OpenWorld 2017 Oracle’s founder and chief technology officer Larry Ellison put on his best salesman act Tuesday during his second keynote at the tech giant's OpenWorld gabfest – this time playing up the impact high-profile IT security breaches have had on organisations and increasing concerns over state hackers.
“The people we’re competing against aren’t the normal competitors … it’s not an easy task to defend yourself against nation states,” Larry Ellison told his audience in San Francisco.
Ellison laid it on thick for the first 20 minutes of his talk, before revealing some more detail of the security solution Oracle will offer as part of its incoming autonomous database.
The Oracle Management and Security Cloud - which Ellison teased in his first keynote on Sunday - is pitched as a highly autonomous system that will detect threats in real-time and automatically take remedial action to shut down attackers and secure data.
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The system will ingest information from a range of data sources and then unify and enrich it so the records have similar formats. Ellison said that process will make it possible to use natural language queries such as "show me all the failed logins on the general ledger”.
“The current legacy security systems, there’s lots of data,” Ellison said. “It’s very hard to use data log analytics in a security situation. It’s extremely difficult to do when the data is separated into several different silos.”
As an example, he said: “A Linux log has a different format to an Oracle database log; that’s why it’s so bloody hard for an analyst to go through all these records and figure out what’s going on.”
He added that even in systems that do analyse logs, “there’s no automatic remediation”, as users need to use a completely separate system to take action or patch a database.
Big Red’s offering, he promised, will manage information across all assets - whether that’s cloud or on-premise, Amazon, MongoDB or Oracle cloud - and put it all in Oracle’s cloud for analysis.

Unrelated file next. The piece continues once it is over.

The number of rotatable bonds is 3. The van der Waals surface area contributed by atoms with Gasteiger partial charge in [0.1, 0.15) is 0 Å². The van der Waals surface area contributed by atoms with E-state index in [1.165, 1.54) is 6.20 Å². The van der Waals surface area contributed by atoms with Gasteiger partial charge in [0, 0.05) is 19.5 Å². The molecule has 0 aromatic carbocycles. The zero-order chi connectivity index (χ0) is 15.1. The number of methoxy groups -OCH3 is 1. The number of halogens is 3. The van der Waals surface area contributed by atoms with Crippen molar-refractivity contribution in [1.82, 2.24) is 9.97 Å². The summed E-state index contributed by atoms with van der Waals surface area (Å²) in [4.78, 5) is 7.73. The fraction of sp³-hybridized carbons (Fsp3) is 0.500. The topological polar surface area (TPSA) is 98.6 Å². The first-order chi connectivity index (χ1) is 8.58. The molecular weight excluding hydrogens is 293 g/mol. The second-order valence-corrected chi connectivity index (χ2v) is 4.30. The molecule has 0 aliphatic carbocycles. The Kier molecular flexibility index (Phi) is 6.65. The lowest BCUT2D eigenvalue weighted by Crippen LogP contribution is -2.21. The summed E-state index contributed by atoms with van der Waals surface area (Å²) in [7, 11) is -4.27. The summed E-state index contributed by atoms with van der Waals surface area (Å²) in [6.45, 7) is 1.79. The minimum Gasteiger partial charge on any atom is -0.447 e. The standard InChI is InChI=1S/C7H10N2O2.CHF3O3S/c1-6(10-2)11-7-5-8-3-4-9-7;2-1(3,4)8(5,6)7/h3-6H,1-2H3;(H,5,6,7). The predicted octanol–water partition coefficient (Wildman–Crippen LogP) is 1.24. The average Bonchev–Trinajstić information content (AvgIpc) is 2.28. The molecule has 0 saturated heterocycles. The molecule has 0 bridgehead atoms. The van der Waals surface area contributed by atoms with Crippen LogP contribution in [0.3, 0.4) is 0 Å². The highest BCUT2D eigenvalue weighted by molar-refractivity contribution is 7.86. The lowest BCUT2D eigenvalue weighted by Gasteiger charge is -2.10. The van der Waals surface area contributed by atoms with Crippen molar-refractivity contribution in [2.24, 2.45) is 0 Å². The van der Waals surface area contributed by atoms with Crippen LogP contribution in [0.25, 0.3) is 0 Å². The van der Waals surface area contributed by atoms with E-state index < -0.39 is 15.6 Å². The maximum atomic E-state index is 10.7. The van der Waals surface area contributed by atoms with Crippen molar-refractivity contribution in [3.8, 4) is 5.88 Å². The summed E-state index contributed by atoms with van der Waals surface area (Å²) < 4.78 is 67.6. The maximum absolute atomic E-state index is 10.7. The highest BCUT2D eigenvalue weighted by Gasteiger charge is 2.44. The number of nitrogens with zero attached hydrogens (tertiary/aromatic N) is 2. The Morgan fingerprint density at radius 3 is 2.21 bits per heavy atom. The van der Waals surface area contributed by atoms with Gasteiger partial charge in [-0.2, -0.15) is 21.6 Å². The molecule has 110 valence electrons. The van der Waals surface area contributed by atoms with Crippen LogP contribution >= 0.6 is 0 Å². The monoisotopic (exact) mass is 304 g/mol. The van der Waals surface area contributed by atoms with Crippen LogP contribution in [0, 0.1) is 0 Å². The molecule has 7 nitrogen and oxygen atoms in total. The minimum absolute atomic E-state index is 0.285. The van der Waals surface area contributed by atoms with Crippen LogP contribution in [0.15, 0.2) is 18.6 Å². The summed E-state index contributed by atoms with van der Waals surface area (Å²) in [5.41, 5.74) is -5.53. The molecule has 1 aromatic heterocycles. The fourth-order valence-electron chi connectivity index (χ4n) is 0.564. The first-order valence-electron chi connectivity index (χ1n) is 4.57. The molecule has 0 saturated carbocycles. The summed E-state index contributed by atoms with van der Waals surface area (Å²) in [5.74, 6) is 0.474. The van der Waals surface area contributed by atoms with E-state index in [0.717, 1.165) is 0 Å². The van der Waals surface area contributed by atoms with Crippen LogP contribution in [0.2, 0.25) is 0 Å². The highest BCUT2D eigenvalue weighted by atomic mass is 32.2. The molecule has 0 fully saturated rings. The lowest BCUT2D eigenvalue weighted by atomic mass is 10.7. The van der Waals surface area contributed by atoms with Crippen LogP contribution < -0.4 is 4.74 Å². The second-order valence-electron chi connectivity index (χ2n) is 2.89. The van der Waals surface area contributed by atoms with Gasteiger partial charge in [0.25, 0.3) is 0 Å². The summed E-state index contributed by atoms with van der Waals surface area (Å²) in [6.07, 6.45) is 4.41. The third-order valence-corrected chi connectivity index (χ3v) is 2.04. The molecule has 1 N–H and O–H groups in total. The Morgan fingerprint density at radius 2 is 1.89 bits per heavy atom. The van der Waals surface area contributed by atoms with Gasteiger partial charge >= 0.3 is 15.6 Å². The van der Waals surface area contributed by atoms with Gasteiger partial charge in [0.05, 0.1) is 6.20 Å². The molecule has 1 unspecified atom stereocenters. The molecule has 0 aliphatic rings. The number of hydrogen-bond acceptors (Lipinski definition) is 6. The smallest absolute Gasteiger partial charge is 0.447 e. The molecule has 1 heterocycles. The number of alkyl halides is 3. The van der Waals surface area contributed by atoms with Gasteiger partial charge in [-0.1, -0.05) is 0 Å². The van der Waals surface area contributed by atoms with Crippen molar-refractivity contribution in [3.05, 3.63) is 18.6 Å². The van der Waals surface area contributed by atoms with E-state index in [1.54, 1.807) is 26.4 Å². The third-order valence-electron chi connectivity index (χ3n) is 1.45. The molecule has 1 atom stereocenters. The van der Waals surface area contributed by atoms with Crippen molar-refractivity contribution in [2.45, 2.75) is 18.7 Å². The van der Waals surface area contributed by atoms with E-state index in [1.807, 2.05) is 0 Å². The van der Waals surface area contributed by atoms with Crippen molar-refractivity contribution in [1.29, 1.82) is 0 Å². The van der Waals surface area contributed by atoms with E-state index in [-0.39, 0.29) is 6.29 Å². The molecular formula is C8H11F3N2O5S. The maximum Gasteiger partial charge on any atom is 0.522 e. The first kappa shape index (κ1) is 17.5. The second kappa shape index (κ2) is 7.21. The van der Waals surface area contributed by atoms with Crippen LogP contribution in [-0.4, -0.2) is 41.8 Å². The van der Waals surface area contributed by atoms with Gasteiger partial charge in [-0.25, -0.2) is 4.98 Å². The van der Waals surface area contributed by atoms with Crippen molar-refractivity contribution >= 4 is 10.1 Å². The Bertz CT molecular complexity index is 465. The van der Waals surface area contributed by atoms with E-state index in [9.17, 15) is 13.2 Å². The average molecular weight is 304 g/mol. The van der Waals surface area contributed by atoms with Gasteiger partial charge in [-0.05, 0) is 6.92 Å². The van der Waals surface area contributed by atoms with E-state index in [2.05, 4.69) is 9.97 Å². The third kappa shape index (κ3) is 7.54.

Event log data will be enriched with relevant configuration data, Ellison said, meaning that plain English text is added to the complex log records and enabling natural language queries.
“You can’t do anything remotely like that with a lot of separate logs that look entirely different,” Ellison said. "You can’t automate the system unless you have all of that configuration data.”
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He added that the information would be enriched with third party information, for instance whether a URL is “bad”, such as if it is associated with malware or ransomware. Customers would be able to add their own third party databases or subscribe to additional Oracle feeds, Ellison added.
Machine learning technologies will be used to detect normal patterns in the data, and take programmed actions when an anomaly is identified, in real-time, such as changing a password or turning on 2FA if a person’s behaviour is unusual.
“We unify, analyse data, detect anomalies and remediate,” he said. “It’s one system and it’s relatively easy to use.”
The system, Ellison noted later, can also be used to monitor performance and improve productivity or other issues - but “security is number one”.
Interestingly, Ellison chose to define Oracle's forthcoming efforts by saying they're not what one would expect from Splunk.
“It’s not simply an analytics system like Splunk,” Ellison said. “You can use Splunk to investigate logs … but they stop at the analytics page, they don’t do the remediation. It’s not a connected system.”
The CTO also dedicated a slide to pointing out the differences between the two firms' tech, which, as one analyst pointed out on Twitter, might actually be a compliment for Splunk. ®
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